Saturday, December 29, 2012

Overwhelmed by plantlife in Amazonia

Amazonia is overwhelming. We went five hours by boat (a modified dug-out canoe) north of Rurrenabaque in Bolivia - the knowledge that this is only a tiny fleck of journey on the map emphasizes the sheer vastness of the region. We stayed several nights at Chalalan,
a project run by a local indigenous community, with personal guides for steamy treks into the rainforest.
One of the great things about the place is the lake, piranha-infested, but safe to swim in. Few things more wonderful than sinking into bathtub-warm water surrounded by luscious tropical vegetation. The other good thing is some elevation - Amazonia is actually the largest area of near-to-dead-flat in the world and here you are at the very edge, so there are some good views over the top of it.

 Rainforest is disorientating. It is apparently chaotic, and almost everything is the identical shade of dark green. And there are virtually no flowers. An occasional genus can be recognized, or family, but much is just endless variations on rather nondescript leaves. This is actually secondary rainforest (in recovery from selective logging in the 1990s) so there is a lot more growth at ground level than you would expect in virgin forest.
 
 This, I could tell, was a Chamaedorea palm, lots of us have them growing at home in a dark corner, so quite easy to identify. After a while you just resign yourself to not really not knowing what anything is, and look at the bigger patterns instead. Guides have the odd name, but there would actually be very few people out there who could identify most of what we were looking at. Guides can be quite good on medicinal uses, or local names, but they tell us nothing about the plant that we can fit into any conceptual framework.
 I was very taken with a number of climbing fern species - climbing by means of aerial roots on stems. I have never seen this before, quite good potential for indoor living walls I should think.
 This looks like a Marantaceae of some kind, oddly familiar, possibly as a house plant, one of those forest-floor creepers, evolved to live in shade.
 And this a mini-peperomia, a genus quite well exploited for houseplants.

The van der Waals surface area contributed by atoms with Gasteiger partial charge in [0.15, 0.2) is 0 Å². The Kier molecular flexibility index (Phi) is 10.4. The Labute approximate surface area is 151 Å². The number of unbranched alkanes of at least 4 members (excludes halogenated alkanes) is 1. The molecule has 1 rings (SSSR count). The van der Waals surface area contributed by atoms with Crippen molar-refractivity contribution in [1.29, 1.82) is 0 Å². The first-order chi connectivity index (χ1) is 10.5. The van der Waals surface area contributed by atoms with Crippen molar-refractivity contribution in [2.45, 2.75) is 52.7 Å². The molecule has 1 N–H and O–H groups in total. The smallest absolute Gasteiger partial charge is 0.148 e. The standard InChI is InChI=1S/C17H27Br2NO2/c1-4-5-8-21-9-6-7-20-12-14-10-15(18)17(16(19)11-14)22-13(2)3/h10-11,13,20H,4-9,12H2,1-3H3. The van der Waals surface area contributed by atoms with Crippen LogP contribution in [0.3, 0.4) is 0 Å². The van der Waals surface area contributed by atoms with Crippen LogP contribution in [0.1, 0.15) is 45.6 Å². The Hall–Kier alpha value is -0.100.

Who knows what this is? A climber which hugs the stem of the tree it climbs up so tightly, it can't surely breathe!
 One way of dealing with the sense of being overwhelmed is just to look at the layering of plants and the visual appeal. The edge of the lake was a good place to do this, as it is the only place where light gets right down to ground level. It's a way of appreciating the variety of shape and texture of tropical foliage, and how this might be used in designing tropical environments.


There are various conservation projects in Bolivia, but the lack of knowledge of, or interest in the country's incredible biodiversity (18,000 higher plant species) is truly shocking. There is no proper botanical gardens in the entire country and very few botanists. There is next to no knowledge of species distribution across most of the country, so 'hot-spots' are poorly understood. The most exciting areas for plants are the 'jungas', cloud forest habitats where continuous rain and cool temperatures allow plants to flourish in incredible densities. These are the areas which are favoured for growing coca, so are under considerable threat.

My first experience of rainforest was a long time ago, in Brazil. I'm still glad I started there, in the mata atlantica rainforest around Rio. There it is so hilly you can spend a lot of time looking directly into the canopy of relatively short trees, a great way of appreciating the really interesting stuff in these habitats: the epiphytes. The national parks of Tijuca, Itatiaia and Serra dos Orgaos were very accessible and a great place to learn to appreciate these environments.

The next episode in the world's first soap opera for gardeners - Dig, Plant and Bitch, is now up and running. Check it out.: 6 - The (wrong kind of) Garden Party
Nurseryman James Treasby has a repeat visit from a mysterious new customer, gardener Johnny Dalton is in the balmy surroundings of Mere Castle’s south-facing borders recovering from what could have been a disastrous falling-out with his employers. Meanwhile, rival gardeners Petunia and Wayne Martin are planning their own, artistic intervention for the start of their open gardens season while continuing to deal with the fall-out from their previous gardener. Johnny’s troubles are not over though, as his dealings with several of the village’s less salubrious characters are about to be exposed, as the completion of the Japanese Garden restoration is celebrated with an impromptu party.


5 comments:

Anthony said...

Great photos!

James Golden said...

Quite a trip you're doing! Look forward to seeing what comes from it (in future work).

orchids said...

Fantastic photos shared!! Amazonia is really overwhelming..visiting this post got to know about different types of plants..i love to see such stuffs!

Tom said...

Congratulations Noel Kingsbury! Thank you so much for taking the time to share this exciting information.
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Jerry Whidby said...

Looks like Rhaphidophora cryptantha climbing up the tree trunk. I love the look of shingle plants. They look amazing climbing up a wall.